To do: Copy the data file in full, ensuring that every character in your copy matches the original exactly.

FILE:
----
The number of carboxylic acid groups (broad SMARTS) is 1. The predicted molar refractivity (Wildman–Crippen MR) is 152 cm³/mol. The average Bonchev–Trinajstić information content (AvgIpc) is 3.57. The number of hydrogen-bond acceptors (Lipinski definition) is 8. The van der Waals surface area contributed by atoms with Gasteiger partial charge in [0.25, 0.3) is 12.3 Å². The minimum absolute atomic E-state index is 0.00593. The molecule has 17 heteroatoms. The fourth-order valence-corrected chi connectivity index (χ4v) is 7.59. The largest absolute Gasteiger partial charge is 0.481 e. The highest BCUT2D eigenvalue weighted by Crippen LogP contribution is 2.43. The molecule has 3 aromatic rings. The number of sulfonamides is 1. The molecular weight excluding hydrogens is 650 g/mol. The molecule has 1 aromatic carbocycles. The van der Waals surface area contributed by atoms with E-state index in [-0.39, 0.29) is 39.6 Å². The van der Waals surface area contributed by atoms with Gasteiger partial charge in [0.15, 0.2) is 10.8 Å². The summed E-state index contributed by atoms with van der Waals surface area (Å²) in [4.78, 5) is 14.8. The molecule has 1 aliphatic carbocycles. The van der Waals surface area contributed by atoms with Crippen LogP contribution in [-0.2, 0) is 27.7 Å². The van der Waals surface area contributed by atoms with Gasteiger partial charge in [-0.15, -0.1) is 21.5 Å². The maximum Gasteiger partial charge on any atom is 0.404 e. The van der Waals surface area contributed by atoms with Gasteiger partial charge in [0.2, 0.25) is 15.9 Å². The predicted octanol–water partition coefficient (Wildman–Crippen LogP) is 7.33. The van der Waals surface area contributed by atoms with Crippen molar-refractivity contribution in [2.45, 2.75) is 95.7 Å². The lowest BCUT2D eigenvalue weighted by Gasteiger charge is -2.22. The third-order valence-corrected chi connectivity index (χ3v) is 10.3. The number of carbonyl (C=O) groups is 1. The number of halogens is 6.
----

The number of carboxylic acid groups (broad SMARTS) is 1. The predicted molar refractivity (Wildman–Crippen MR) is 152 cm³/mol. The average Bonchev–Trinajstić information content (AvgIpc) is 3.57. The number of hydrogen-bond acceptors (Lipinski definition) is 8. The van der Waals surface area contributed by atoms with Gasteiger partial charge in [0.25, 0.3) is 12.3 Å². The minimum absolute atomic E-state index is 0.00593. The molecule has 17 heteroatoms. The fourth-order valence-corrected chi connectivity index (χ4v) is 7.59. The largest absolute Gasteiger partial charge is 0.481 e. The highest BCUT2D eigenvalue weighted by Crippen LogP contribution is 2.43. The molecule has 3 aromatic rings. The number of sulfonamides is 1. The molecular weight excluding hydrogens is 650 g/mol. The molecule has 1 aromatic carbocycles. The van der Waals surface area contributed by atoms with E-state index in [-0.39, 0.29) is 39.6 Å². The van der Waals surface area contributed by atoms with Gasteiger partial charge in [0.15, 0.2) is 10.8 Å². The summed E-state index contributed by atoms with van der Waals surface area (Å²) in [4.78, 5) is 14.8. The molecule has 1 aliphatic carbocycles. The van der Waals surface area contributed by atoms with Crippen LogP contribution in [-0.2, 0) is 27.7 Å². The van der Waals surface area contributed by atoms with Gasteiger partial charge in [-0.15, -0.1) is 21.5 Å². The maximum Gasteiger partial charge on any atom is 0.404 e. The van der Waals surface area contributed by atoms with Gasteiger partial charge in [0.2, 0.25) is 15.9 Å². The predicted octanol–water partition coefficient (Wildman–Crippen LogP) is 7.33. The van der Waals surface area contributed by atoms with Crippen molar-refractivity contribution in [2.45, 2.75) is 95.7 Å². The lowest BCUT2D eigenvalue weighted by Gasteiger charge is -2.22. The third-order valence-corrected chi connectivity index (χ3v) is 10.3. The number of carbonyl (C=O) groups is 1. The number of halogens is 6.